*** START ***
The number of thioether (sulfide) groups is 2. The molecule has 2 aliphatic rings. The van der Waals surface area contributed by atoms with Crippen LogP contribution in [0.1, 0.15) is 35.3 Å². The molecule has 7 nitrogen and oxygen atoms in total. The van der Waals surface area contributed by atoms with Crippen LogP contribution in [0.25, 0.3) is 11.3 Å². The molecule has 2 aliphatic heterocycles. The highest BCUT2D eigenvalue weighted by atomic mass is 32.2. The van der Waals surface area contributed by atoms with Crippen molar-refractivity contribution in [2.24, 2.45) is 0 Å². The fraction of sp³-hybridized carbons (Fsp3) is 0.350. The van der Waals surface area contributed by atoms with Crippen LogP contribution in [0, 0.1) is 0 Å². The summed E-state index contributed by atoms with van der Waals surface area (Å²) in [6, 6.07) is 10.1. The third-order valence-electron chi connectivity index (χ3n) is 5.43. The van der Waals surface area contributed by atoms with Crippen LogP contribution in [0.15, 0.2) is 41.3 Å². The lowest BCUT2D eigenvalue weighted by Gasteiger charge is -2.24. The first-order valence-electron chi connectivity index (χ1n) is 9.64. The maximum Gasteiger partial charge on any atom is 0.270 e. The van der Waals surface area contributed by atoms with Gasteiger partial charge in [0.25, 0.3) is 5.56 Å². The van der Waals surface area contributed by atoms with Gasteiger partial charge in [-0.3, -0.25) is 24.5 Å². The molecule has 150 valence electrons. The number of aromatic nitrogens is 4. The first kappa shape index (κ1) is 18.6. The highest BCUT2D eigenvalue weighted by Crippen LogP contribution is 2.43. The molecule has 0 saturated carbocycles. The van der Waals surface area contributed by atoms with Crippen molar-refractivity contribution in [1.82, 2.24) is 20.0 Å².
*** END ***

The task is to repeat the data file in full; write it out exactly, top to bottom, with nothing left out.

The number of thioether (sulfide) groups is 2. The molecule has 2 aliphatic rings. The van der Waals surface area contributed by atoms with Crippen LogP contribution in [0.1, 0.15) is 35.3 Å². The molecule has 7 nitrogen and oxygen atoms in total. The van der Waals surface area contributed by atoms with Crippen LogP contribution in [0.25, 0.3) is 11.3 Å². The molecule has 2 aliphatic heterocycles. The highest BCUT2D eigenvalue weighted by atomic mass is 32.2. The van der Waals surface area contributed by atoms with Crippen molar-refractivity contribution in [2.24, 2.45) is 0 Å². The fraction of sp³-hybridized carbons (Fsp3) is 0.350. The van der Waals surface area contributed by atoms with Crippen LogP contribution in [0, 0.1) is 0 Å². The summed E-state index contributed by atoms with van der Waals surface area (Å²) in [6, 6.07) is 10.1. The third-order valence-electron chi connectivity index (χ3n) is 5.43. The van der Waals surface area contributed by atoms with Crippen LogP contribution in [0.15, 0.2) is 41.3 Å². The lowest BCUT2D eigenvalue weighted by Gasteiger charge is -2.24. The first-order valence-electron chi connectivity index (χ1n) is 9.64. The maximum Gasteiger partial charge on any atom is 0.270 e. The van der Waals surface area contributed by atoms with Gasteiger partial charge in [0.25, 0.3) is 5.56 Å². The van der Waals surface area contributed by atoms with Gasteiger partial charge in [-0.3, -0.25) is 24.5 Å². The molecule has 150 valence electrons. The number of aromatic nitrogens is 4. The first kappa shape index (κ1) is 18.6. The highest BCUT2D eigenvalue weighted by Crippen LogP contribution is 2.43. The molecule has 0 saturated carbocycles. The van der Waals surface area contributed by atoms with Crippen molar-refractivity contribution in [1.82, 2.24) is 20.0 Å².